Virginia’s Health Care Sector Economic Trends in 2020

Report | June 21, 2022 | Corwin Rhyan and Matt Daly

Making progress on improving health care quality and value requires detailed, longitudinal data that tracks health sector spending, employment, and costs. States in particular need these data to assess their own health sectors, track changes over time, and compare their progress to national trends. This need for accurate, up-to-date data at the state level has become increasingly important given the ways the COVID-19 pandemic drastically affected the health economy in 2020 and beyond—when unprecedented shifts in health care utilization, spending, employment, and coverage occurred.

In this report, Altarum experts applied their Health Sector Economic Indicator (HSEI) framework that benchmarks to and builds on official Centers for Medicare & Medicaid Services (CMS) data using other data sources to estimate current trends. They replicate the prior analyses published last year and incorporate new data from CMS, the Commonwealth’s All-Payer Claims Database, and other public sources. They provide the first comprehensive picture of 2020 health economic data for Virginia, including spending by health components and payers, trends in employment, trends in private health insurance costs, and federal government support for health care providers.

Select major findings from the report include:

  • Total annual spending on health care in Virginia fell from a revised estimate of $93.8 billion in 2019 to $91.6 billion in 2020 (a decrease of 2.3%), due to the impacts of the COVID-19 pandemic decreasing health sector utilization of care. The decline in health spending was primarily seen in Q2 2020, where Virginia spending fell 10.2% from a year prior.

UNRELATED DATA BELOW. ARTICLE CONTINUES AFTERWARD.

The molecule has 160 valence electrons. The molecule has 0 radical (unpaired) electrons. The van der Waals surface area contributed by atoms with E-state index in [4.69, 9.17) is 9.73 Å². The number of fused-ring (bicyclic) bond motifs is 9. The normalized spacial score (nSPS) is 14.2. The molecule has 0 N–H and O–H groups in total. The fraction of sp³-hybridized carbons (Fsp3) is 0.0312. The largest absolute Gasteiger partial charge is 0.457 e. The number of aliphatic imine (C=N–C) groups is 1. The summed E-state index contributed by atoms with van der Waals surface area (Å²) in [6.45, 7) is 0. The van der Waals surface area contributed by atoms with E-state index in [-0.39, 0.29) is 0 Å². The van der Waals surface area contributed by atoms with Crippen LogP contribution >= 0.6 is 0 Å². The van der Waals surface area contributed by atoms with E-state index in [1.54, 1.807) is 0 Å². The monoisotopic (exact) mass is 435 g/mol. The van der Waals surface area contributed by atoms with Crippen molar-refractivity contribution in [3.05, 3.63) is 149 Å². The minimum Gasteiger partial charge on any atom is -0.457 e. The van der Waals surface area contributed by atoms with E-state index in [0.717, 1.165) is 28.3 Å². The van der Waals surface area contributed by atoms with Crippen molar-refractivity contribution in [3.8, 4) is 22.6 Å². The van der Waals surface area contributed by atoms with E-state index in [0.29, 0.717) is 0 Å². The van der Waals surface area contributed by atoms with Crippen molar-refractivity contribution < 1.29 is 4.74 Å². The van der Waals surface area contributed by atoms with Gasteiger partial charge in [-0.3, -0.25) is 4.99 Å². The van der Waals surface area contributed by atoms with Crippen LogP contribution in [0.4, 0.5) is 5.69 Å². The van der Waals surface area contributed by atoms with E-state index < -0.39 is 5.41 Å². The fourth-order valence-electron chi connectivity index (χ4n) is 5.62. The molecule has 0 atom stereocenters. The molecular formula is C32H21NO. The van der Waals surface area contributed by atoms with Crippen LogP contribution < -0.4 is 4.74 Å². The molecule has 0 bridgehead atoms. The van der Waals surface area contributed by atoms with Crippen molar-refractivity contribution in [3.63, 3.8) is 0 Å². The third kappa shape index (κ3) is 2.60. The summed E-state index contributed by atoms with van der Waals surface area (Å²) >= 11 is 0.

• Health spending per capita in 2020 in Virginia was nearly $1,000 lower than the national average, with professional, physician, and clinical services; hospital care; nursing home, residential, and home health spending all lower than their national counterparts.
  • For individuals with health insurance coverage through a private-sector employer, the average single premium in 2020 was $6,900 and the average family premium was $20,300.
  • These annual single and family premiums have increased 16.0% and 15.5% respectively between 2015 and 2020, while combined premium + deductible totals have increased even faster (22.4% for single coverage and 19.2% for family coverage).
  • Health care providers in Virginia received a combined $3.6 billion in direct federal government pandemic-related assistance, including $1.3 billion in Paycheck Protection Program funds and $2.3 billion in Provider Relief Funds.
  • As a percent of total health care spending, hospitals and nursing home/home health settings in Virginia received less federal financial support compared to the national average, while ambulatory and physician settings received a greater proportion.
  • In the fourth quarter of 2020, 366,000 individuals were employed by the health care sector in Virginia, about 11.5% of the total private sector employed population. This is a reduction from the pre-pandemic peak of 381,000 workers.

A variety of other data, assessments, and insights from Virginia’s health sector are available in the report, including comparisons of the Commonwealth’s health sector to national trends and interpretations of these changes over time. Detailed data sources, methodologies, and assumptions are included in a report appendix. The authors would like to thank the Virginia Hospital and Healthcare Association for their support of this work and the Virginia Health Information organization for their assistance and for providing data from the All-Payer Claims Database.

Read the full report here

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